This instructable will guide you through making a simple and easy copper flower using minimal tools and equipment. This project utilizes thin guage copper that can be cut with household scissors and doesn't require any specialized metal working tools. In fact I made this on my coffee table in my apartment. The rainbow effect is achieved using a heat source (oven or torch) to oxidize the copper to create a multitude of colors, but more on that later. I would like to mention instructables by SanjayBeast and vbow (linked below) about how to make copper roses. They are more advanced and require additional equipment but offered a ton of inspiration for this project and you should definitely check them out.
- 6 x 12" Copper Sheet (32 ga.)
- 1/4" Copper Tubing
- Copper Wire
- Paper & Marker
- Spray Lacquer
- Hack Saw
Step 1: Pick a Flower and Create Your Template
Before you can start creating your flower you have to decide what type of flower you want to make. I designed this project based off of a lily, but the same process can be used with any type of flower.
Once you have decided on the type of flower the first thing you need to do is create a paper template. Use pictures or even a real flower for reference taking note of the size and shape of the petals and how the petals are layered. For a lily the petals are not heavily layered and the six flower petals can be accomplished with two layers that are staggered with three petals each. Don't forgot about the sepal. The stamen will be made with copper wire. I used a single template for both petal layers and that worked fine for me. Cut your template out and trace it onto the copper sheet. I recommend using a dry erase marker as it is easy to clean off any extra maker residue.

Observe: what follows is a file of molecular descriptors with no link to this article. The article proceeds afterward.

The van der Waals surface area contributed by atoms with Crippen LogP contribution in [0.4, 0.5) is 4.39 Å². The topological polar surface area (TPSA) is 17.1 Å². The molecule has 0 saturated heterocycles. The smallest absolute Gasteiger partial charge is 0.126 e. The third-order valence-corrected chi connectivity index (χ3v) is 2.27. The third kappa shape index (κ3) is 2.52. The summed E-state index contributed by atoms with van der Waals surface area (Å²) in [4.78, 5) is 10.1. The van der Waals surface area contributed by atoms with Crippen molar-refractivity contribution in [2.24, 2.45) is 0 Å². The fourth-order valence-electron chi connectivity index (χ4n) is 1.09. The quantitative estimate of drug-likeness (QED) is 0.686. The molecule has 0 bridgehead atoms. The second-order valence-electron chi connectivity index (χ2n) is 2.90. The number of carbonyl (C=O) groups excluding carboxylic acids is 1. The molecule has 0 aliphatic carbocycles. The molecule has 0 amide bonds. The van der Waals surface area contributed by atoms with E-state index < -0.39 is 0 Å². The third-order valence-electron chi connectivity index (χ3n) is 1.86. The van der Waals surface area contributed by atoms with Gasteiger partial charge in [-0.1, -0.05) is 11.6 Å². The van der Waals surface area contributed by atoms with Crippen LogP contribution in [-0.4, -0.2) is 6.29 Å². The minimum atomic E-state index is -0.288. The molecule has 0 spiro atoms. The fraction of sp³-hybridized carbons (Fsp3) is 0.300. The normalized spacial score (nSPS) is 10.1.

Step 2: Cut Out Your and Prep Your Pieces
Ounce the templates have been traced drill out the center hole for the stem with a 1/4" drill bit. It will be easier to drill the hole while the copper sheet is still whole rather than after it has been cut into smaller pieces. USE CAUTION and stay safe. The copper will want to catch and spin when you get through it so make sure it's fully secure and wear gloves.
Cut the stem to length using a hack saw. This ensures the end remains open rather than getting pinched shut like it would if you used tin snips. The open end will help secure and hold the stamen. The 32 ga copper used in this project is quite thin and you should have no problem cutting it out with a regular pair of household scissors. Because it's so thin the copper is prone to creasing so do your best to avoid any sharp creases or bends while drilling and cutting out all of the pieces. Once the pieces are cut out knock down any sharp edges with a sanding block or some sandpaper. Keep any scrap pieces of copper, they will be used them in the next step.
Step 3: Make Them Rainbow